The complete model used to represent the network is almost always very large. The network can have tens of thousands of pieces of equipment and each of these can have a number of objects associated with it, whereby there can be even fifty to a hundred thousand objects representing a network. In practice, this is too much information to be kept in central memory at the same time. Therefore, the same technique can be applied both to throwing objects away from the memory when no longer required (so as to minimize memory use) and unlocking them. Consequently, what is said about lock management in the following also applies to memory management.

The dependencies between the objects are, in general, hidden from the application (and user) so that the application just locks the path and the network elements are locked automatically. Similarly, when the application has completed its operation it frees the object from memory and/or unlocks it, and all the other objects on which it depends are freed and/or unlocked.

The problem behind the present invention is that of this unlocking and/or freeing, i.e. the problem how to check the dependencies between the objects to be able to perform this unlocking and/or freeing in a correct way. The solution to this problem is non-trivial, because the dependencies between objects can be cyclic, i.e. object A depends on object B which depends on object C which depends on object A. (It is to be noted that the problem of dependency checking is related only to unlocking, not to locking, because when an object must be locked, it is clear that all the objects that this object references must be locked. However, when the object is unlocked, other operations going on at the same time may require the same object to be kept still locked, although the operation that originally caused the locking does not any more require this.)

In the prior art there are a number solutions to this problem of dependency checking. The solutions fall into two broad categories: (a) reference counting and (b) garbage collection. These two categories are illustrated in the following.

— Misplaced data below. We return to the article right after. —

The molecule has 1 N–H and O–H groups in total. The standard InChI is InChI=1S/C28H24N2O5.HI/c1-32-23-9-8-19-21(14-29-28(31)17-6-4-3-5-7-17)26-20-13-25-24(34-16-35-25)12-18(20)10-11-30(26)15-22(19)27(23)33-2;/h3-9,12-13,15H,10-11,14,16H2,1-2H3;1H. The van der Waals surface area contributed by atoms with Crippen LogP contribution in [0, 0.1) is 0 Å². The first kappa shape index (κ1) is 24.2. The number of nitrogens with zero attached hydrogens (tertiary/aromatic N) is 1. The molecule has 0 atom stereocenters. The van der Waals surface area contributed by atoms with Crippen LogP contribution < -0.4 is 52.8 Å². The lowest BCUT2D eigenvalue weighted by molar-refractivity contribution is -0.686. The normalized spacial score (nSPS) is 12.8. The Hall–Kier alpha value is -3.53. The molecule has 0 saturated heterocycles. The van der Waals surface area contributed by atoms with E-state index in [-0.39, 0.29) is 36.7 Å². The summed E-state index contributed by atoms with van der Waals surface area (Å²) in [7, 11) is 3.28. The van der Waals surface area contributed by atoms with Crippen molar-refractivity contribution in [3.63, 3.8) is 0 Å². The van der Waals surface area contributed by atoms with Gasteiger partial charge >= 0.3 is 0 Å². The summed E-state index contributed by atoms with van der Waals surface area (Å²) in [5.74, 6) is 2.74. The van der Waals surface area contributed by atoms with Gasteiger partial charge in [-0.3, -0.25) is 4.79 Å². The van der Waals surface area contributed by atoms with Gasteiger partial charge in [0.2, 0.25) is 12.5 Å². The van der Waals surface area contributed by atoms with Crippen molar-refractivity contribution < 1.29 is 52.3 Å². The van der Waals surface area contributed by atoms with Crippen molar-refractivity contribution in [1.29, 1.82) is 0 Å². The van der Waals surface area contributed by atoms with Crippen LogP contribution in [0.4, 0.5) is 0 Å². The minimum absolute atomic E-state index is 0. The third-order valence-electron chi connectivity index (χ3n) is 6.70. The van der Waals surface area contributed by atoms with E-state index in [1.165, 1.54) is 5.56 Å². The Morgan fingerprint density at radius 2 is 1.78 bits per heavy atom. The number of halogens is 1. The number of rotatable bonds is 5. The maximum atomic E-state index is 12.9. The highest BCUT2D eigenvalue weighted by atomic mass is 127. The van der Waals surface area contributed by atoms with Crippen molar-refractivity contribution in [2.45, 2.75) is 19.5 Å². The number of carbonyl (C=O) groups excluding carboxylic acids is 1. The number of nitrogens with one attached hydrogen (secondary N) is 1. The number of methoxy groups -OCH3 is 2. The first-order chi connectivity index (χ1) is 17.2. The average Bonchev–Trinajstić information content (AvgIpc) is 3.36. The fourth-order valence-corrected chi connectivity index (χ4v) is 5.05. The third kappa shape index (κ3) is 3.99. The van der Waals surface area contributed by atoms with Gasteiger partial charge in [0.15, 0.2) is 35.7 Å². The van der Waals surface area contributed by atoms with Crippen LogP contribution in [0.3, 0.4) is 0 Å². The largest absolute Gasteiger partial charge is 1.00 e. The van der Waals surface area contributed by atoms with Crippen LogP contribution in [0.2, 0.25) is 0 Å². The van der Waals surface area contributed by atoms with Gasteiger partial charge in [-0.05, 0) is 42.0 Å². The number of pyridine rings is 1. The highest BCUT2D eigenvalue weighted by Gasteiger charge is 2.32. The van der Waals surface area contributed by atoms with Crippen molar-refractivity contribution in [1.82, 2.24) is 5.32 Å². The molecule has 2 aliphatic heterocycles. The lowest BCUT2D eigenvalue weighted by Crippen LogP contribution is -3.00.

In the reference counting method, a count is associated to each object. Each time an object is referenced by another object, the count associated with that object is raised. Each time the reference is removed the count is reduced. When the count reaches zero, the object can be freed and/or unlocked. Also, any references from that object to others can be removed as well, possibly causing further freeing and/or unlocking to take place.

FIGS. 4a . . . 4 e demonstrate how the reference counting method works. In the figures, two different objects, A and B, have been shown, each being marked by a box labelled by the corresponding letter (A or B). Associated to each object box is the count box, labelled by the value of the corresponding counter. Initially (FIG. 4a), objects A and B have no references to them, whereby the associated counter values are zero. Then (FIG. 4b), something from outside references A (as shown by an arrow), whereby its reference count is incremented to one. (In practice, a reference from an object to another, indicating a dependency between those objects, can be implemented in any possible ways, e.g. by means of a pointer word, i.e a binary number the value of which corresponds to the object it is pointing to.)